In a mortar and pestle, crush dill seeds, dried red pepper flakes and salt using a circular motion until fragrant. Stir into stew. Add garlic to same mortar and mash to a paste. Fry mashed garlic in 3 Tbsp olive oil until golden, then stir into kishik stew, de-glazing pan if necessary. Stir through.

Pour kishik stew into individual serving bowls. Garnish with dried red pepper flakes, if desired. Serve at room temperature with filfil mat’houn, assorted pickles and olives.

Serves 4-6


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Also known as Qursa or Muleela, this unusual salad is a specialty of the southern Gaza Strip towns of Khanyounis and Rafah, the Palestinian district of Beer il-Sabi’ and the northern Sinai region. Making it is considered a social event in and of itself (click on link to see pictures of a family preparing it). It is particularly popular among families camped out on the beach in the early summer, as well as during the spring harvest time.

While frowned upon by the urban elite as a hodge-podge peasant dish, Fatit Ajir, سلطة/فتةالعجر, in Arabic, is considered a symbol of enduring family values by the falaheen, as its preparation frequently brought together neighbors, family, and friends. The dish has even inspired its own proverb, after the condiment it is served with: “An onion served by my dearest friend is akin to a roast lamb”: in other words, it’s not the food, it’s the company that matters.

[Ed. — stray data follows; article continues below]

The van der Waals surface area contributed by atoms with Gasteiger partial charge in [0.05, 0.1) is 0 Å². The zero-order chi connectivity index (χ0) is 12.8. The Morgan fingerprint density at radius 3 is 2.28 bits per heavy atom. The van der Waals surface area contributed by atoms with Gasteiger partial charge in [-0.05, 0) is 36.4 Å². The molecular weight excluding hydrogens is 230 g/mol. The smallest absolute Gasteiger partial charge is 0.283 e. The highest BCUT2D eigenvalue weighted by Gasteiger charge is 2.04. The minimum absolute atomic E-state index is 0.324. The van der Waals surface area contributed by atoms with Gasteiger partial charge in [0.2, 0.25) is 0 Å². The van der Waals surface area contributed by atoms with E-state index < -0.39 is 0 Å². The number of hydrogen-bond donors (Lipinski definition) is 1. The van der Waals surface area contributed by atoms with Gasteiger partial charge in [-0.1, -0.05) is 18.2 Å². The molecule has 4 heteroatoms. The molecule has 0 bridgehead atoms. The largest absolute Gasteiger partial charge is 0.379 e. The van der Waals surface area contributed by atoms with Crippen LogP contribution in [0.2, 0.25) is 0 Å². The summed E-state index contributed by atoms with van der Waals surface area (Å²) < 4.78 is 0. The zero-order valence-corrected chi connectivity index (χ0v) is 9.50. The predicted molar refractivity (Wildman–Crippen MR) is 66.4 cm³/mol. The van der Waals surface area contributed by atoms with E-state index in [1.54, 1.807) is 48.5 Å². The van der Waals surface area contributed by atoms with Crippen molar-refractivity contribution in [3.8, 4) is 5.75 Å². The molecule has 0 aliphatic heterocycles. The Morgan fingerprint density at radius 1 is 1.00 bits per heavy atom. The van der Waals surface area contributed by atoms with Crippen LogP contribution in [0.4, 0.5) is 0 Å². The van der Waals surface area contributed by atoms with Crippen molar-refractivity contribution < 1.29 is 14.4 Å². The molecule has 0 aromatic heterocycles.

The recipe calls for fire-roasting young, unripe watermelon (‘ajir in Arabic) along with calabash squash and eggplants, or whatever combination of summer vegetables is available at the time of harvest, then mashing them together with tomatoes, chilies, olive oil, and lastly, torn pieces of thick, unleavened fire-baked bread. You can experiment with the addition of any seasonal summer vegetable available. This dish is all about improvisation. Feel free to omit the vegetables altogether, as many locales in Gaza often do, replacing them with mashed garlic and onions instead.

Immature young watermelons are considered a delicacy in southern Gaza, prized for their size, and when small enough, are pickled whole. In the event that an immature watermelon cannot be found or purchased from a local farm, choose a small out of season melon or one with white or pale green patches on its side. Cut out this side of the melon, making sure to keep the rind on, wrap with foil, and proceed with the recipe.